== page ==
Have you seen this article from Wayne over at HTS? Very informative and helped me a lot. The House Curve stuff is near the bottom.
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post #2537 of 3189 Old 12-15-2014, 05:17 PM
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Quote:
Originally Posted by AustinJerry View Post
I read that guide but unfortunately did not find it that useful. What I have found in my experiments today is that the On/Off switching on the ULS-15 subs is very sensitive to the output level from the MiniDSP, which in my case is determined by the level control in the Input block. What I did was gain-match the subs (not level-match as per Neutro's suggestion). Then, I measured the four-sub combined level at the MLP and used the level control to adjust overall output to 75dB in preparation for the Audyssey calibration. The first time I did this, the input level control ended up at -18dB, which did not provide a strong enough signal to wake the subs up. While observing the power indicator on the subs, I gradually increased the output level and observed that the subs turned on when the level control reached -12dB.

So, I ran through the whole process a second time, this time gain-matching the subs at a lower level. When measuring the combined output, I was able to achieve 75dB with an input level of -8dB, which provided a strong enough signal to turn the subs on and keep them on. What puzzles me is that I have not seen any indication that anyone else has seen this issue. Regardless, it seems to be resolved now.
Jerry,

I've taken the MiniDSP 2x4 out of the signal chain as it wasn't really helping me dealing with the room modes and smoothing the response.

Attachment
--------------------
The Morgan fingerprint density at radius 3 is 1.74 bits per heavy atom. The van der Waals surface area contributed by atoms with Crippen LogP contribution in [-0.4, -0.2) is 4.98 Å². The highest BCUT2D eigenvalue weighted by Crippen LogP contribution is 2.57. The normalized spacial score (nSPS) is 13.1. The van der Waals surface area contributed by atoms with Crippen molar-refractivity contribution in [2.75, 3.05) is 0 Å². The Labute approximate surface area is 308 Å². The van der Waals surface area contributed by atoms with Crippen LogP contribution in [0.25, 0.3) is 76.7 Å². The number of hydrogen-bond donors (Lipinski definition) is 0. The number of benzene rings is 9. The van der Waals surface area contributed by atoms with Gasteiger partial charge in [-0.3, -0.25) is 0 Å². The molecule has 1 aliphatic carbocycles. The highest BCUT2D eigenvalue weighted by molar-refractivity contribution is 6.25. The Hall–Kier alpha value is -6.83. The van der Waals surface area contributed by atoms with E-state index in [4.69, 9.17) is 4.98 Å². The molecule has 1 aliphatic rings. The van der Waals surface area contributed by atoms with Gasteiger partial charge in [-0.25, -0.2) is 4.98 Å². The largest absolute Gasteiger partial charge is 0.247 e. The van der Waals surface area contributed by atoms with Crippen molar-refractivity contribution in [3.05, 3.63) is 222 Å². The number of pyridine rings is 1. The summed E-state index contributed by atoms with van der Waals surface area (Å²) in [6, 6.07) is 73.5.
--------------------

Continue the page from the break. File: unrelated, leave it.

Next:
Wondering if the sub plate amp sensitivity factor might have a factor in your setup. I recall that during tests with MiniDSP in the chain, had the sub powered ON all the time. Once the tests were done, has it switched in the AUTO mode. At low listening volumes and using Audyssey Dynamic Volume, it would kick the sub out of sleep mode. Just to be sure, used a y-splitter RCA and connected both left+right at the sub plate amp to get an extra +6dB signal boost.

One thing I did notice is that with the MiniDSP in the audio chain, there is some signal loss around 7dB to 9dB. I.e. Without the miniDSP the sub plate amp is at a lower gain level.

Will be getting a 2nd sub to help deal with the room mode issues. Would like to get an understanding of how you set up your multiple subs. Appreciate if you can advise.

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post #2538 of 3189 Old 12-15-2014, 06:07 PM
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Originally Posted by steveting99 View Post
Jerry,

I've taken the MiniDSP 2x4 out of the signal chain as it wasn't really helping me dealing with the room modes and smoothing the response.

Wondering if the sub plate amp sensitivity factor might have a factor in your setup. I recall that during tests with MiniDSP in the chain, had the sub powered ON all the time. Once the tests were done, has it switched in the AUTO mode. At low listening volumes and using Audyssey Dynamic Volume, it would kick the sub out of sleep mode. Just to be sure, used a y-splitter RCA and connected both left+right at the sub plate amp to get an extra +6dB signal boost.

One thing I did notice is that with the MiniDSP in the audio chain, there is some signal loss around 7dB to 9dB. I.e. Without the miniDSP the sub plate amp is at a lower gain level.

Will be getting a 2nd sub to help deal with the room mode issues. Would like to get an understanding of how you set up your multiple subs. Appreciate if you can advise.
I plan on writing up the procedure I used to dial in my four-sub configuration. I should have it completed in the next day or two while it is fresh in my mind. I'll make sure you are copied when the procedure is completed.